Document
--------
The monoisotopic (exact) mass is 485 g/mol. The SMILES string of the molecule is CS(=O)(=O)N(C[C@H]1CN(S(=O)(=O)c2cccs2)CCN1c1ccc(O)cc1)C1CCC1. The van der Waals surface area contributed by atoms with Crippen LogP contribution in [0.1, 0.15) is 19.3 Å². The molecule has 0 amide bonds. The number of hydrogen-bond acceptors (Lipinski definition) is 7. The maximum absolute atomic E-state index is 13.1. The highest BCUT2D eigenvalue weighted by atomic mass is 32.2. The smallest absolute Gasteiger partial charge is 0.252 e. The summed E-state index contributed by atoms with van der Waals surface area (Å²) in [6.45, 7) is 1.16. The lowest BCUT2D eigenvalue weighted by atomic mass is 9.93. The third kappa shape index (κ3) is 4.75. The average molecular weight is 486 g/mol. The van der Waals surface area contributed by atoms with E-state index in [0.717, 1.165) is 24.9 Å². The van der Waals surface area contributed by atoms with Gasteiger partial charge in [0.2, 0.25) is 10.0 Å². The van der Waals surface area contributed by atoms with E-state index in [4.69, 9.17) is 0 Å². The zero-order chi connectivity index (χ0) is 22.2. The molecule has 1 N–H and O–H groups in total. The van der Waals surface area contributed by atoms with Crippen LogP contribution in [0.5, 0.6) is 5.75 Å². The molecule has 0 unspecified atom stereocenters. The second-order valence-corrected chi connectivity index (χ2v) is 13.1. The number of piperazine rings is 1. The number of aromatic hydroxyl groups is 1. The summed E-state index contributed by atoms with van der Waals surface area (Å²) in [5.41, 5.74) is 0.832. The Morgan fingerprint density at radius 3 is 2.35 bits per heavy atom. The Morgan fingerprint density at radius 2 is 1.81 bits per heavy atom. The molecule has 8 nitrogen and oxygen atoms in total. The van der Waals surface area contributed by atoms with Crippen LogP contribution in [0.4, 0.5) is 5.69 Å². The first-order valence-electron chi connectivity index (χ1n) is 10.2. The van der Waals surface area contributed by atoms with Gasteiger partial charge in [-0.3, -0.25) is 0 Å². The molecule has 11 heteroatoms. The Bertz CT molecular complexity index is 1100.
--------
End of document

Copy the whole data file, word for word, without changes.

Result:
The monoisotopic (exact) mass is 485 g/mol. The SMILES string of the molecule is CS(=O)(=O)N(C[C@H]1CN(S(=O)(=O)c2cccs2)CCN1c1ccc(O)cc1)C1CCC1. The van der Waals surface area contributed by atoms with Crippen LogP contribution in [0.1, 0.15) is 19.3 Å². The molecule has 0 amide bonds. The number of hydrogen-bond acceptors (Lipinski definition) is 7. The maximum absolute atomic E-state index is 13.1. The highest BCUT2D eigenvalue weighted by atomic mass is 32.2. The smallest absolute Gasteiger partial charge is 0.252 e. The summed E-state index contributed by atoms with van der Waals surface area (Å²) in [6.45, 7) is 1.16. The lowest BCUT2D eigenvalue weighted by atomic mass is 9.93. The third kappa shape index (κ3) is 4.75. The average molecular weight is 486 g/mol. The van der Waals surface area contributed by atoms with E-state index in [0.717, 1.165) is 24.9 Å². The van der Waals surface area contributed by atoms with Gasteiger partial charge in [0.2, 0.25) is 10.0 Å². The van der Waals surface area contributed by atoms with E-state index in [4.69, 9.17) is 0 Å². The zero-order chi connectivity index (χ0) is 22.2. The molecule has 1 N–H and O–H groups in total. The van der Waals surface area contributed by atoms with Crippen LogP contribution in [0.5, 0.6) is 5.75 Å². The molecule has 0 unspecified atom stereocenters. The second-order valence-corrected chi connectivity index (χ2v) is 13.1. The number of piperazine rings is 1. The number of aromatic hydroxyl groups is 1. The summed E-state index contributed by atoms with van der Waals surface area (Å²) in [5.41, 5.74) is 0.832. The Morgan fingerprint density at radius 3 is 2.35 bits per heavy atom. The Morgan fingerprint density at radius 2 is 1.81 bits per heavy atom. The molecule has 8 nitrogen and oxygen atoms in total. The van der Waals surface area contributed by atoms with Crippen LogP contribution in [0.4, 0.5) is 5.69 Å². The first-order valence-electron chi connectivity index (χ1n) is 10.2. The van der Waals surface area contributed by atoms with Gasteiger partial charge in [-0.3, -0.25) is 0 Å². The molecule has 11 heteroatoms. The Bertz CT molecular complexity index is 1100.